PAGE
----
Converging and Convincing Proof of God: Cardinal Newman and the Illative Sense
intellectual feltness. It is the kind of thinking we use every day, all the time, without even thinking about it. The conclusions it yields, which are based upon converging probabilities and not strict demonstration, result in assent, and, when dealing with ultimate reality and with the aid of grace, the unique assent we call faith. These converging and convincing probabilities are like a cable, each individual strand cannot stand on its own, but when all the strands of its thought are all considered together, it has formidable strength but also pliability.
In one of his sermons, Newman compares this sort of implicit reason to a rock climber. Anyone who has climbed up the side of a cliff will immediately grasp what Newman is talking about:
"The mind ranges to and fro, and spreads out, and advances forward with a quickness which has become a proverb, and a subtlety and versatility which baffle investigation. It passes on from point to point, gaining one by some indication; another on a probability; then availing itself of an association; then falling back on some received law; next seizing on testimony; then committing itself to some popular impression, or some inward instinct, or some obscure memory; and thus it makes progress not unlike a clamberer on a steep cliff, who, by quick eye, prompt hand, and firm foot, ascends, how he knows not himself, by personal endowments and by practice, rather than by rule, leaving no track behind him, and unable to teach another."
This broader reason, a sort of intrinsic transcendental blik within us, allows us to go beyond our experiences and transcend them. As Aidan Nichols puts it, this reason, basing itself upon human experience, prompts us (but doesn't force us, for it is a delicate instrumentality and we can squelch it) nevertheless to make assertions that transcend or go beyond that experience, yet in a manner that cannot be considered "abuses of reason" or even "beyond reason." This means that reason can make assertions of reality that reason itself does not fully understand. Reason tends to go beyond our experience. "Reason itself tends to exceed the evidence: if it did not . . . human living would be rendered impossible," observes Nichols.
The fact is that there are "many truths in concrete matter, which no one can demonstrate yet every one unconditionally accepts," Newman observes. Newman lists a number of them: that we are not the only being in the world that exists, that there is an external world different from us, that there is such a thing as parts and a whole, that the universe appears to operate through certain laws, that the future relies upon the past, that we are the cause of certain things. These truths extend beyond abstract truths to even concrete truths such as that the earth is a globe and revolves around a sun, that there are cities that exist though we may not have visited them or that they continue to exist though we have not visited them in a long time, that Charlemagne was the King of the Franks many years ago. The existence of God is the kind of truth that falls within this kind of truth.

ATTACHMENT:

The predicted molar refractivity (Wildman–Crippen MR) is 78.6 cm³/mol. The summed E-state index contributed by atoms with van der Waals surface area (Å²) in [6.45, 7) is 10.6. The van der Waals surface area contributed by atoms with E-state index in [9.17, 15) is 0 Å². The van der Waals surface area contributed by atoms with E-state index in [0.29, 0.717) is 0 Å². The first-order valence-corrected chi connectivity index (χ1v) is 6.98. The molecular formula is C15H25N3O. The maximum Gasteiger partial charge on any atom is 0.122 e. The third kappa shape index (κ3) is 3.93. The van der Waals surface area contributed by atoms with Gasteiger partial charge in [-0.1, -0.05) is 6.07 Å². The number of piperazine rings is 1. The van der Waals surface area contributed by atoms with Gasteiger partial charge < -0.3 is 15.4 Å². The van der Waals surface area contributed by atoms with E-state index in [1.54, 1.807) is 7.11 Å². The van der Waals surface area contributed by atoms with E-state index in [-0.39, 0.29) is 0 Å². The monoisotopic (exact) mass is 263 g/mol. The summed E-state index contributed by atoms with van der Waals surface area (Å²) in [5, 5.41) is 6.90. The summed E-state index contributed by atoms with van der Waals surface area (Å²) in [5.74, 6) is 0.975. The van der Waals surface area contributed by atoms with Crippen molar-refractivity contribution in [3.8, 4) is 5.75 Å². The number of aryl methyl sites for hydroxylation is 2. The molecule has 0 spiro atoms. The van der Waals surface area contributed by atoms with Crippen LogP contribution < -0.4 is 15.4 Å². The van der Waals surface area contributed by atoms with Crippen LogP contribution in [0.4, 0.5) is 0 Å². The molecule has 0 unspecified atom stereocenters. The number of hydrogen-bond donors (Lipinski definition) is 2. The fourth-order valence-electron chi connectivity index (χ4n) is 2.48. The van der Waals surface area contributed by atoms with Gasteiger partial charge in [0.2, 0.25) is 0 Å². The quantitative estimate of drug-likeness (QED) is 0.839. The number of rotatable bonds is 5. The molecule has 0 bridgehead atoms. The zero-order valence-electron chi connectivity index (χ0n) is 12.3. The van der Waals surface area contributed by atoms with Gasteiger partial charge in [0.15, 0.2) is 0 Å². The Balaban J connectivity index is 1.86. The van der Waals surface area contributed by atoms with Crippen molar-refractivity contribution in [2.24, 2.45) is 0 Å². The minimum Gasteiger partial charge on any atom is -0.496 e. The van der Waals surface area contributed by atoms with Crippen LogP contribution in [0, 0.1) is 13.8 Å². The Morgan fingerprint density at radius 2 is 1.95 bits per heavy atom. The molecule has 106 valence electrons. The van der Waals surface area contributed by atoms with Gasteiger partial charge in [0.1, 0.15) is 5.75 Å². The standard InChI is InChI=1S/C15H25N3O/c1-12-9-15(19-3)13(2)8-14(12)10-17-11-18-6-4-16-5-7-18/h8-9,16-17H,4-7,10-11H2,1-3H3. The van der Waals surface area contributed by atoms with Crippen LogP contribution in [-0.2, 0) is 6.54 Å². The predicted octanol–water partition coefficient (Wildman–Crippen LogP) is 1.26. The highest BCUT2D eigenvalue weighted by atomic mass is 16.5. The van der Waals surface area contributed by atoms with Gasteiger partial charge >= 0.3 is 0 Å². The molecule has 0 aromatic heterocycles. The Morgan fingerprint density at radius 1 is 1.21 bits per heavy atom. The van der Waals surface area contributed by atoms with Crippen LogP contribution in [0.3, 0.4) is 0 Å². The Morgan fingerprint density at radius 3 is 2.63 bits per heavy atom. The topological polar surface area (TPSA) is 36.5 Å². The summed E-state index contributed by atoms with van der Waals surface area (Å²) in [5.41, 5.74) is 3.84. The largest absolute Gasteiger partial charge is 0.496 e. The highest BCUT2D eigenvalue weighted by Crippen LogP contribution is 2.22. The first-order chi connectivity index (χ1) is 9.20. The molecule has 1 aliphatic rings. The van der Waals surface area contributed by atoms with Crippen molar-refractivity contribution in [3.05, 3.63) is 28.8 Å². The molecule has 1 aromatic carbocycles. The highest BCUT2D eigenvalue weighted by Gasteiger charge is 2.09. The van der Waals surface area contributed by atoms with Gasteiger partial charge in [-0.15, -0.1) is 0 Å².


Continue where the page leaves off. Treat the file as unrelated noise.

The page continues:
Donald Rumsfeld, the Secretary of State under George W. Bush, famously stated, "There are known knowns; there are things we know we know. We also know there are known unknowns; that is to say, we know there are some things we do not know. But there are also unknown unknowns -- the ones we don't know we don't know." Rumsfeld left out one category. There are also unknown knowns, the things we do not know we know.
The known knowns are our human experiences. In the words of Newman we have real apprehension of these. The known unknowns and the unknown knowns are what the illative sense or intellectus is all about. In Newman's words, these are notional apprehensions. From a known known--our experience--we are able, through the illative sense to know a known unknown--that God, the First Cause and Final Cause, exists, and this though we do not see him.
The illative sense also guides us to the unknown known, to the God unknown by reason, whom we know nevertheless exists. This is the famous "unknown God" to reason, the agnostos theos, the true God whom the Greeks unknowingly worshiped, as St. Paul described it to the Athenians in his speech at the Areopagus. (Acts 17:23) It is this God whose existence we can can be certain of from the things that are made (Rom. 1:20) by using the illative sense. This illative sense is in us "so that people might seek God, even perhaps grope for him and find him, though indeed he is not far from any one of us. For 'In him we live and move and have our being,' as even some of your poets have said, 'For we too are his offspring.'" (Acts 17:27-28)